Require progress reports. Brief monthly or quarterly progress reports are helpful. It is important that these reports should cover at least three areas:
- activities that were undertaken during the reporting period,
- any problems or issues that surfaced and how they were addressed
- activities that are expected to be carried out during the next reporting period.
Progress reports should be kept brief.
Adhere to the schedule of deliverables.
Make sure that all reports and other products are delivered according to schedule. Don’t be afraid to ask in advance if the next scheduled deliverable will be on time. Delays in the delivery of one product may have a ripple effect on the delivery of subsequent products. If the delivery schedule is too tight or unrealistic, modify the schedule to avoid future problems.
Adhere to the agreed upon payment schedule.
Evaluation consultants can be paid in a variety of ways. This is something you need to negotiate with your consultant before a contract is signed. Small consulting contracts are sometimes paid in one lump sum at the end of a contract or when the final evaluation report is submitted. Larger contracts are often paid in monthly installments upon the consultant’s submission of a detailed time log.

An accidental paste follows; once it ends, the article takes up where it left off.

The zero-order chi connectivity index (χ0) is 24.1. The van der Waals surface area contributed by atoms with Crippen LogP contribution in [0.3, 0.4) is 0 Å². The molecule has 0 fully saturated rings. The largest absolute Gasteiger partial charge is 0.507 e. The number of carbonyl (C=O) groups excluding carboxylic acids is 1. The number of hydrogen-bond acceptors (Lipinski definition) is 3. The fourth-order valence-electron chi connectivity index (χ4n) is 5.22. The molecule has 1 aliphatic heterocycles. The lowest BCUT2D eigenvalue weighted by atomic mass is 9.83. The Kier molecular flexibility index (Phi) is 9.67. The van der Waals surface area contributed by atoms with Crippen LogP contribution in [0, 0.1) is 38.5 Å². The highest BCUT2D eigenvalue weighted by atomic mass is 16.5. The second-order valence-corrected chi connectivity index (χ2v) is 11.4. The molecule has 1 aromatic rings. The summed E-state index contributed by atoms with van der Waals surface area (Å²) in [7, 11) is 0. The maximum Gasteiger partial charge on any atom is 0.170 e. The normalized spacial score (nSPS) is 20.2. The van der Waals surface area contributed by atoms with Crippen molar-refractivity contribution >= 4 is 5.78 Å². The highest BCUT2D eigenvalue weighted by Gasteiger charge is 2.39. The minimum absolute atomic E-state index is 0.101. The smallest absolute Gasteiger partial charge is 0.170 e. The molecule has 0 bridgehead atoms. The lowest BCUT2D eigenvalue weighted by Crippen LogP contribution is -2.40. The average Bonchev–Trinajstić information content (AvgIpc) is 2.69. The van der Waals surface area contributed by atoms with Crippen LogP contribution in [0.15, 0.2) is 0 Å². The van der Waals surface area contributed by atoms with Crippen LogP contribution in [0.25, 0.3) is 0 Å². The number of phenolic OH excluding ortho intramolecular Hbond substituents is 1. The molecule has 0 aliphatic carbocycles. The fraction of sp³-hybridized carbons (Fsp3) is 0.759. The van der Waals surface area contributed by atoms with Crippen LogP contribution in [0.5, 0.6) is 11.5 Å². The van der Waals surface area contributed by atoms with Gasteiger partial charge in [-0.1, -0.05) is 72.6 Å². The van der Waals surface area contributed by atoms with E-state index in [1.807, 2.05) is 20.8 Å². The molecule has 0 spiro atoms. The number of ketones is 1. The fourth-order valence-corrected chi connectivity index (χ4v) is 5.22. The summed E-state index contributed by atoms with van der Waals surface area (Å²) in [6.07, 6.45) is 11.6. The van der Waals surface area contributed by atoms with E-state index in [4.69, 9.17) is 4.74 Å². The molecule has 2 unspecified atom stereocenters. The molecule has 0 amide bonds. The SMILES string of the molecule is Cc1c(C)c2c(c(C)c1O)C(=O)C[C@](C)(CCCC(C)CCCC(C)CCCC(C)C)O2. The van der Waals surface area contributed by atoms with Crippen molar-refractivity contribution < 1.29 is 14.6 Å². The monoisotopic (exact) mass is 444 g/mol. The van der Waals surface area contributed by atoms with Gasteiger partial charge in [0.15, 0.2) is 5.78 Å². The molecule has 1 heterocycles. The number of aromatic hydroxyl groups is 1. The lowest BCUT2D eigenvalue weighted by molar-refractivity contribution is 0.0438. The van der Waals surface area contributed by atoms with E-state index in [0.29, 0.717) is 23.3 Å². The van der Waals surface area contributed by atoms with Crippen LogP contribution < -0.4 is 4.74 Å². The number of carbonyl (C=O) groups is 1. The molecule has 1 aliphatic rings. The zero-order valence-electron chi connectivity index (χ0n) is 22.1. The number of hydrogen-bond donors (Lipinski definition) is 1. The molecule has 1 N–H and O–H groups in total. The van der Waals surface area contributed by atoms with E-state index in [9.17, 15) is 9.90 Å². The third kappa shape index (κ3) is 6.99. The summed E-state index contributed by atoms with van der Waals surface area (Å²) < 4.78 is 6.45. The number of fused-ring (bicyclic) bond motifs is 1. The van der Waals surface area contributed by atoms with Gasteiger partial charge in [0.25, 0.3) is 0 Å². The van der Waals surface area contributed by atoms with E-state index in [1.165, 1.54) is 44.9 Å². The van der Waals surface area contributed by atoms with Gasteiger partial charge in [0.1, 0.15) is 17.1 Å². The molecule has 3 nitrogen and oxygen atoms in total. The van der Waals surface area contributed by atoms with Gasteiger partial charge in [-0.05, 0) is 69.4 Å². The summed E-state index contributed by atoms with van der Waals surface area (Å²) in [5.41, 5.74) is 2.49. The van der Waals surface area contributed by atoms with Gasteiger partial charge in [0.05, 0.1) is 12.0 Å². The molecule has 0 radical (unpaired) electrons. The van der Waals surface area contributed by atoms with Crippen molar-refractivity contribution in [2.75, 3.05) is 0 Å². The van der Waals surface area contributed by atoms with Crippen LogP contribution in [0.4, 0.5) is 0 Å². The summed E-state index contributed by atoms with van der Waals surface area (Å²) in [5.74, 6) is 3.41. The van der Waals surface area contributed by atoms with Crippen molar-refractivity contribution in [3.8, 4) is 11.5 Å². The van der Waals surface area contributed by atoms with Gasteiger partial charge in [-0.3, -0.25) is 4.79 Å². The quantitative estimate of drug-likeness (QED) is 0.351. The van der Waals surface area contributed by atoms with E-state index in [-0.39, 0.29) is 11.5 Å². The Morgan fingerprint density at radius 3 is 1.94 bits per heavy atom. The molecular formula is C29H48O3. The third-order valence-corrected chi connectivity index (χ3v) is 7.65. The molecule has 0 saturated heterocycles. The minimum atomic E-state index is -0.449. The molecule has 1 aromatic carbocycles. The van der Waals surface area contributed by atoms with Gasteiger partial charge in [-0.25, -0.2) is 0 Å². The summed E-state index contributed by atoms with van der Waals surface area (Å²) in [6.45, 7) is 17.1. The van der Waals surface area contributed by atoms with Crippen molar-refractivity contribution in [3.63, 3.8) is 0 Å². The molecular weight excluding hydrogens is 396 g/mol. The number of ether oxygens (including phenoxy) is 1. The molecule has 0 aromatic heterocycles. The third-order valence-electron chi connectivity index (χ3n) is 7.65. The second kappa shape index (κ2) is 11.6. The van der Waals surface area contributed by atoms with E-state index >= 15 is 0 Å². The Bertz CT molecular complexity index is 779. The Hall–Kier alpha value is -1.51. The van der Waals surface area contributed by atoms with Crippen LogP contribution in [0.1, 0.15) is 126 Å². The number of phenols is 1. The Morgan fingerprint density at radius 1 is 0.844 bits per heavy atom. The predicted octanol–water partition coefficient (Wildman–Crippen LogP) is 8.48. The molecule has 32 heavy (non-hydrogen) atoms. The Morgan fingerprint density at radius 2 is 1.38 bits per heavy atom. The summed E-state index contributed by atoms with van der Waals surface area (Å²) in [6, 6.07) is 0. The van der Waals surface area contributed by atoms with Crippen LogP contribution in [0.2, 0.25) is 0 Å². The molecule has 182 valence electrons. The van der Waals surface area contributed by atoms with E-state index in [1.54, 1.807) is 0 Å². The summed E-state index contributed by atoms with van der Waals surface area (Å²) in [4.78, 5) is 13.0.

Perhaps one of the most important things to remember is to deal with issues or concerns as they arise. Trust your instincts—don’t sweep problems under the rug or ignore nagging worries just because you don’t know all the subtleties of evaluation design. Treat your evaluator as you would any other staff member. Remember, he or she is not on board to judge you or your program but to work with you to improve the quality of the services you provide.
Additional evaluation resources can be found in the Evaluation Toolkit.
This publication is based on material from Locating, Hiring, and Managing an Evaluator, a Web-based course designed and implemented by the Northeast Center for the Application of Prevention Technologies (CAPT), Health and Human Development Programs, Education Development Center, Inc.